(Only 3 more posts before I meet my marker.)
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modfan
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PostPosted: Sun Nov 21, 2004 6:11 am    Post subject: I saw Reply with quote

the movie.

It's pretty good. Like another poster alluded to-you need to rent/buy the DVD when it comes out to get a closer look at the details. The house is especially cool. I wonder if they will have a Disney attraction/ride called the Indcredibles house, someday maybe build the tract in the movie in their Celebration Fl. planned community-or at least add it to the 'pattern book'-hey Disney folks lurking here-you're not fully exploiting the movies possibilities.
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PostPosted: Mon Nov 22, 2004 9:36 am    Post subject: See the house Reply with quote

from a clip on this link http://www.hebdenbridge-picturehouse.co.uk/pages/movietrailers.phtm

go to clip 3 for The Incredibles

You can stop it to get a good look at the house.
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PostPosted: Tue Feb 08, 2005 4:25 pm    Post subject: Reply with quote

Meet the Oscar(R) nominated creator of THE INCREDIBLES, Brad Bird.



Brad will be signing copies of "The Art of The Incredibles" book for legions of INCREDIBLES fans and the first 250 fans will also receive a copy of the Oscar(R) nominated screenplay from THE INCREDIBLES.



BRAD BIRD (Director/Screenwriter/Voice of Edna Mode) has long been regarded by his peers in the animation community as one of the most innovative, talented and passionate purveyors of his craft.  He makes his Pixar debut with THE INCREDIBLES following a distinguished career in television and film.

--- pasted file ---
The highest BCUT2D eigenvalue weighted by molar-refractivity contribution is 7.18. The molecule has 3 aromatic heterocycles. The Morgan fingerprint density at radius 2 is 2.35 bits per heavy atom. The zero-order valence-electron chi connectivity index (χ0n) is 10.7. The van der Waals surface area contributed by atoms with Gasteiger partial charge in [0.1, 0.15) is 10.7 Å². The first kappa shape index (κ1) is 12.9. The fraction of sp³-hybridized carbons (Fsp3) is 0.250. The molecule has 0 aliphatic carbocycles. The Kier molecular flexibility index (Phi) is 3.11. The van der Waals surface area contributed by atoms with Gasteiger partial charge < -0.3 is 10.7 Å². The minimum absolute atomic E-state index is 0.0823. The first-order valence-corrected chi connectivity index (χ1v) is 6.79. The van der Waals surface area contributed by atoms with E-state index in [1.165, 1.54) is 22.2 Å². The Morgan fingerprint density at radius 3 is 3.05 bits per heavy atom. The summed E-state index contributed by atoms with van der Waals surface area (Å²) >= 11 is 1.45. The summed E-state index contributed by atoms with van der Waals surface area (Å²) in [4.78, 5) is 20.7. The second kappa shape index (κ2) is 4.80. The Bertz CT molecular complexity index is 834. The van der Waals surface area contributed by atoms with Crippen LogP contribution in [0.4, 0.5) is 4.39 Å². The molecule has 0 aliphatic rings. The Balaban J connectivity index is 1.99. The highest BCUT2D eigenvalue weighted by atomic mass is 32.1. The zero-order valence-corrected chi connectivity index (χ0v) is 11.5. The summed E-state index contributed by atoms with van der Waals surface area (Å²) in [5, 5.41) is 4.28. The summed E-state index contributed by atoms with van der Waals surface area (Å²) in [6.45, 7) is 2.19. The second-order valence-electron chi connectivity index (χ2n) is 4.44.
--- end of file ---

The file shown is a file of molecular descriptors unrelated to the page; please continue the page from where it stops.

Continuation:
Bird's credits include a stint as executive consultant to thehit animated television series, "King of the Hill" and "The Simpsons."  For the latter, he directed several memorableepisodes, including "Krusty Gets Busted" and "Like Father, Like Clown."  He is also the creator (writer, director, andco-producer) of the "Family Dog" episode of Steven Spielberg's "Amazing Stories."  In addition, Bird co-wrote the screenplay for the live-action feature "*batteries not included."  Forthe big screen, Bird made an auspicious directing debut with the acclaimed 1999 animated feature, "The Iron Giant."  Healso co-wrote the screenplay for that film, which was one of the best reviewed films of the year.



THE INCREDIBLES is nominated for four Academy Awards this year:  Best Animated Feature, Best Original Screenplay, Sound Editing and Sound Mixing.



The signing will take place 7.30pm Wednesday, February 9 at Barnes and Noble, The Grove at Farmers Market, 189 Grove Drive Suite K 30, Los Angeles, CA 90036.
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bananabobs
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PostPosted: Tue Mar 15, 2005 10:57 pm    Post subject: Reply with quote

The movie was released on DVD today and I picked it up. I hate going to the movie, they will not stop the movie for me when I gotta go potty or get something else to eat and my floor is only half as sticky. All of that to say I concur! be sure to watch the bonus cartoon, too cute! (Did I say cute?)
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johnnyapollo
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PostPosted: Wed Mar 16, 2005 3:46 am    Post subject: Reply with quote

Circuit City has the DVD for $14.95 with a free Incredibles min-basketball. Picked mine up yesterday. If you can't find it there Best Buy will price match.

-- John
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Joe